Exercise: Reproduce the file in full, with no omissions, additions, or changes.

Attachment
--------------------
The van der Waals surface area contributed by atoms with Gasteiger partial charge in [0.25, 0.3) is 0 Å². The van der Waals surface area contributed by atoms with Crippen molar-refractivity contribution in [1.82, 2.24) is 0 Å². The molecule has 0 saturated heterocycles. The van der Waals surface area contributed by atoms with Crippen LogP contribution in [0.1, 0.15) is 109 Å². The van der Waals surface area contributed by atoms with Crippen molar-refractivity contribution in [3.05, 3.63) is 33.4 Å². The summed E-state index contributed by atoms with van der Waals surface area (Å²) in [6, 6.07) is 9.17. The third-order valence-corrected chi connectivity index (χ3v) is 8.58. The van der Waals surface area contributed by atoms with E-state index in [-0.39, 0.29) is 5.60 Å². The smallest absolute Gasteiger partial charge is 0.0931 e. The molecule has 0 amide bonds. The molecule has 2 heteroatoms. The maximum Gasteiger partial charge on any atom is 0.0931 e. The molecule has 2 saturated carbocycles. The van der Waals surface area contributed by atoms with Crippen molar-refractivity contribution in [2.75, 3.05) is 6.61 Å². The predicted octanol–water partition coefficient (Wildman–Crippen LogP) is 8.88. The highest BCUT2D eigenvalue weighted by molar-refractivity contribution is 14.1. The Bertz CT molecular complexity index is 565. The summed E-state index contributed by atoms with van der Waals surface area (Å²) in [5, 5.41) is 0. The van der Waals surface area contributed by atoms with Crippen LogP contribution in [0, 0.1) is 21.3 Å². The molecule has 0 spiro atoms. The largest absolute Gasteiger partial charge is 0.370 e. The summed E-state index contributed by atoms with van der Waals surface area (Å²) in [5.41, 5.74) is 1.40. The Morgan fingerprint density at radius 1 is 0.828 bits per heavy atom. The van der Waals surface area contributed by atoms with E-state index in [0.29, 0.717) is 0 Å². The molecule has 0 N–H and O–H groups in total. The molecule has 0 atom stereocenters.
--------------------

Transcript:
The van der Waals surface area contributed by atoms with Gasteiger partial charge in [0.25, 0.3) is 0 Å². The van der Waals surface area contributed by atoms with Crippen molar-refractivity contribution in [1.82, 2.24) is 0 Å². The molecule has 0 saturated heterocycles. The van der Waals surface area contributed by atoms with Crippen LogP contribution in [0.1, 0.15) is 109 Å². The van der Waals surface area contributed by atoms with Crippen molar-refractivity contribution in [3.05, 3.63) is 33.4 Å². The summed E-state index contributed by atoms with van der Waals surface area (Å²) in [6, 6.07) is 9.17. The third-order valence-corrected chi connectivity index (χ3v) is 8.58. The van der Waals surface area contributed by atoms with E-state index in [-0.39, 0.29) is 5.60 Å². The smallest absolute Gasteiger partial charge is 0.0931 e. The molecule has 0 amide bonds. The molecule has 2 heteroatoms. The maximum Gasteiger partial charge on any atom is 0.0931 e. The molecule has 2 saturated carbocycles. The van der Waals surface area contributed by atoms with Crippen molar-refractivity contribution in [2.75, 3.05) is 6.61 Å². The predicted octanol–water partition coefficient (Wildman–Crippen LogP) is 8.88. The highest BCUT2D eigenvalue weighted by molar-refractivity contribution is 14.1. The Bertz CT molecular complexity index is 565. The summed E-state index contributed by atoms with van der Waals surface area (Å²) in [5, 5.41) is 0. The van der Waals surface area contributed by atoms with Crippen LogP contribution in [0, 0.1) is 21.3 Å². The molecule has 0 spiro atoms. The largest absolute Gasteiger partial charge is 0.370 e. The summed E-state index contributed by atoms with van der Waals surface area (Å²) in [5.41, 5.74) is 1.40. The Morgan fingerprint density at radius 1 is 0.828 bits per heavy atom. The van der Waals surface area contributed by atoms with E-state index in [0.29, 0.717) is 0 Å². The molecule has 0 N–H and O–H groups in total. The molecule has 0 atom stereocenters.